- App developers have long-standing disputes with Apple, and the antitrust claims against it by Epic Games are laying the groundwork for uneven treatment trials.
- The trial is set to change one of the fundamental elements of how much money Apple earns.
- Past Epic Games campaigns have had mixed results.
- Whatever the outcome, it is most likely to be appealed.
Companies wanting to be included in Apple’s App Store must play by its rules. The complexity of Apple’s rules entails lots of controls, including security practices and adult content. However, Epic Games has mainly one issue with Apple; companies must pay a 30% commission to Apple to sell digital goods on the app store.
Epic Games sells “V-bucks” to its customers when they buy items for its popular Fortnite game, and its founder, Tim Sweeney, finds the amount charged by Apple exorbitant.
Epic’s Ultimatum and Apple’s Retaliation
Epic issued an ultimatum, threatening to run its own App Store for iPhones where payments could be received without the charges. Apple rejected it, but Epic continued with its plan updating the game to allow users to buy “V-bucks” directly. It did the same on the Google Play app.
Within hours both Google and Apple retaliated by removing the game resulting in an immediate lawsuit filing against Apple. The complaint against Apple is against the guidelines of its App Store. Additionally, Epic claimed the company had become a vast monopoly, seeking complete market control, blocking competition, and stifling innovation.
Flaws in the Arguments Used by Epic
Epic argues that Apple’s anti-competitive policies force developers to use the App Store instead of developing a competing app store.
Unfortunately, Epic’s argument ignores that these policies are quite like those of Sony’s PlayStation and Microsoft. They also take a 30% cut, have a specific payment system, and force their digital storefront on developers. Epic has not filed any lawsuits against them demanding cuts for transaction fees, nor has it attempted to operate its digital marketplace there.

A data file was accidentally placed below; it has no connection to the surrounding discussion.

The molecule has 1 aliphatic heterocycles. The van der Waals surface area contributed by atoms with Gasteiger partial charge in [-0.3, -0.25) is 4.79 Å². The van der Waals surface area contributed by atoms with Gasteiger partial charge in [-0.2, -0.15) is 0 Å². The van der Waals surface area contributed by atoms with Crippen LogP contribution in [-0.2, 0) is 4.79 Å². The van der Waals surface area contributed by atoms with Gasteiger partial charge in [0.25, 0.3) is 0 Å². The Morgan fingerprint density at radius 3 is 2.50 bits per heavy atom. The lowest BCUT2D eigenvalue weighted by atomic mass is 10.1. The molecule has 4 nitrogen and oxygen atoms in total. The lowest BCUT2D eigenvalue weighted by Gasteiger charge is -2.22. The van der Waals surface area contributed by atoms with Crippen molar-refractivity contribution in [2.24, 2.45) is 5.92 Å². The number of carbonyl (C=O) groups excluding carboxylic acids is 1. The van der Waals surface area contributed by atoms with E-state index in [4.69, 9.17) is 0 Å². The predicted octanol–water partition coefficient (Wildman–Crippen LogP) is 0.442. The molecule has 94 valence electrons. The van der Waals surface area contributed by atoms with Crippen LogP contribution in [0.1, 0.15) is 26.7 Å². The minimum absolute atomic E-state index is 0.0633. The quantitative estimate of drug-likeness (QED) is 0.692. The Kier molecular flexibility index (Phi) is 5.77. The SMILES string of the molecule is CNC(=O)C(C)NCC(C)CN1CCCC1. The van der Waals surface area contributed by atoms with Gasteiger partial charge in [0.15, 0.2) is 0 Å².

Epic used a parody of Apple’s famous Superbowl commercial in 1984 to raise support. It used Tim Cook as the villain, much like Apple did against IBM then.
Other Similar Showdowns Had Mixed Results
Epic has had similar showdowns with other companies in the past but with mixed results. In 2017, it forced Sony’s hand in an almost identical case. An updated version of Fortnite allowed “cross-play” with players competing directly across other gaming devices like Microsoft Xbox and Nintendo Switch. Sony refused to enable PlayStation players to join. Epic made a software update allowing it. Epic later said it was a mistake but proved it was possible to bypass Sony’s restrictions. Sony relented, not wanting to harm its reputation among its console users.
Epic’s subsequent attempt to bypass controls was not as successful. In 2018, it launched the Epic Games Store on Android. They managed this with the help of a technical feature that legitimately bypassed Google’s control. After two years, Epic closed it, claiming that they were at a disadvantage because of Google’s restrictions on software downloads and security issues.
So far, Apple has removed Fortnite from the App Store and has not reinstated it. It initially thought of stopping Epic from publishing software for Macs, which could have harmed Epic’s Unreal engine. This popular tool is used for developing 3D graphics for the film, gaming, and design industries. Apple withdrew this move against Epic when Microsoft joined in the fight.
According to Apple, they cannot negotiate with Epic because of their commitment to providing Apple users with safety and security through the App Store. They claim that they don’t allow the installation of alternative app stores because of malware threats and the danger of not protecting their users against financial scams.
Other arguments presented by Apple are that it sells devices, not operating systems, and the App Store is just an in-app payment system of the devices and not a marketable product. Apple claims Fortnite has made $ 700 million just from the App Store.
Epic is presenting Apple as a monopoly player that forces the hands of other companies to comply with them. Apple uses the success of other mobile phone makers as an example that these monopoly claims are false. According to The Guardian, iOS represented less than 10% of Fortnite’s revenues, and according to Apple, this proves that the two companies are equal.
What is the Likely Outcome?
Epic, Spotify, and Tinder owner Match Group created the Coalition for App Fairness (CAF) shortly after Epic filed the lawsuit. They and others in the group agree that the monetary cut to Apple is a large portion of their revenue.
Battles between such huge enterprises rarely go to court, but we have seen attorneys from each side battling it out over the past weeks. There have been a few surprises so far, but mostly from documents presented and legal comments. It remains to be seen who will win, especially since Google and Apple were recently subject to an antitrust hearing regarding Spotify’s complaint that requires Apple to defend its App Store policies in Europe.
I purchased this cake for my son’s 12th birthday.
Epic Games claims that Apple is maintaining an illegal monopoly through it’;s app store. Epic does not want to pay commissions of 30% to Apple.
Apple has taken action against Epic games, the owner of Fortnite, for trying to circumvent its app store and not paying apple a 30% cut
Tim Sweeney is the Co Founder and CEO of Epic Games. Epic is based in Cary North Carolina (USA).